I’m not sure why I feel compelled to write about this again – here’s my post of three years ago. The rather silly occasion that is Valentine’s Day sparks it off I guess.

It was on 14th February 1981, Artane, North Dublin. Fire broke out at the Stardust nightspot which was packed with over 800 mainly young people. The fire exits were variously locked or chained. The windows were either steel-shuttered or barred. Many were trapped as the fire raced through the building. 48 were killed, hundreds more injured. The toll would have been considerably higher only for the brave and heroic efforts of rescuers including those who had escaped and then risked their lives again by frantically trying to free their friends and others.Stardust1

Few families in North Dublin were unaffected. To this day the shadow lies heavily over that part of the city. Every morning many Dubliners wake and the nightmare begins all over.

But beyond the human tragedy it is appalling how Irish officialdom – there to serve the people of the country – has treated the issue. The Director of Public Prosecutions deemed that there was ‘insufficient evidence’ to instigate criminal proceedings against the owner of the building. Only a lawyer would be able to explain how that could be possible given the facts.Stardust2

There was an enquiry. It was headed by one Justice Ronan Keane, appointed by the Taoiseach (Prime Minister) Charles Haughey. Three times during his report Keane stated that there was ‘no evidence’ that the fire had been deliberately started. Then he shocked everyone with his verdict that ‘the probable explanation of the fire is that it was caused deliberately.’ This astonishing verdict exonerated the owners, protected them from civil claims and allowed them to successfully claim compensation from Dublin City Corporation.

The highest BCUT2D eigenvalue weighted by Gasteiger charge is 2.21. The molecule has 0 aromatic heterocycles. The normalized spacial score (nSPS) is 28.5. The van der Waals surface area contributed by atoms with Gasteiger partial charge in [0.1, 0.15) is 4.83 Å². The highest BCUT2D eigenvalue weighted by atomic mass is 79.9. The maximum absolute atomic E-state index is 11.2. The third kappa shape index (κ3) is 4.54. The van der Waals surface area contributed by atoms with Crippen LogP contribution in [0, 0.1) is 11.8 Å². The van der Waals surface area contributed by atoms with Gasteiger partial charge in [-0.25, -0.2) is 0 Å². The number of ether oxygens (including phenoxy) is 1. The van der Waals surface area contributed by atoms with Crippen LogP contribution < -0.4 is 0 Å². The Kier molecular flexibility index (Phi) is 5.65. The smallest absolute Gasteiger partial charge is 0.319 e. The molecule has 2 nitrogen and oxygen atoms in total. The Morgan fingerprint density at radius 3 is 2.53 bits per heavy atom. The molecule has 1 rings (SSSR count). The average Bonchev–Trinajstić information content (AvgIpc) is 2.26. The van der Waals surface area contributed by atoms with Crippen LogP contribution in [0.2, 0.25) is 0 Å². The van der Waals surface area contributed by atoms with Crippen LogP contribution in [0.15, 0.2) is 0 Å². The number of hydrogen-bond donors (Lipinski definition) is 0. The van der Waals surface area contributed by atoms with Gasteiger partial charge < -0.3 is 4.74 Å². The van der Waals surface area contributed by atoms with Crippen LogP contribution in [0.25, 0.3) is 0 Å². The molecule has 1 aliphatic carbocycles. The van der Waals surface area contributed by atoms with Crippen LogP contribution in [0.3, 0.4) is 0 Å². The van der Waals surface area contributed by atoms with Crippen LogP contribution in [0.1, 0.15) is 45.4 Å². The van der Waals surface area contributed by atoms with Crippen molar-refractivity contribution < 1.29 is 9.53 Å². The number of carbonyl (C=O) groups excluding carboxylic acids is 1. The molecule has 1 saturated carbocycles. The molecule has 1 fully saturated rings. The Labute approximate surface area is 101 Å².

Stardust memorial

Stardust memorial

There was plenty of evidence at that time – and more has emerged since – that the fire started in an overhead storeroom filled with combustible materials. The electrics were probably overloaded. Flames were seen at roof level by witnesses ten minutes before they appeared downstairs in the club. It was 100% not arson and indeed a 2008 review concluded that this cause be omitted from the public record.

Yet the true cause of the fire remains officially unspoken. The compensation was not repaid. No one has been held to account or charged for breaches of fire regulations, let alone manslaughter. The families are still seeking a further enquiry but this has been refused by successive governments.

It’s the Irish way. The incident threatened to shine a light into too many dark corners. If it’s politically inconvenient then kick it down the road until people forget about it. In most functioning democracies justice would have been served long ago.

The Stardust owner, Eamon Butterly, has been vilified in Dublin ever since. It is difficult to find sympathy. Only the briefest of mumbled apologies, suggesting that he too is a victim. Nothing publicly from the wider family who might otherwise be accounted as innocent. And they have brazenly redeveloped the site under their own name giving the finger to the victims and their families. In less peaceable places it wouldn’t have been possible. The approbation they have brought on themselves.Butterly

If you’re a Facebooker you might want to follow the campaign for justice here. And again here is Christy Moore’s song for the victims. And give a listen to this beautiful song of remembrance by Ray Heffernan and the Grand Canal Band.

Enjoy Valentine’s Day.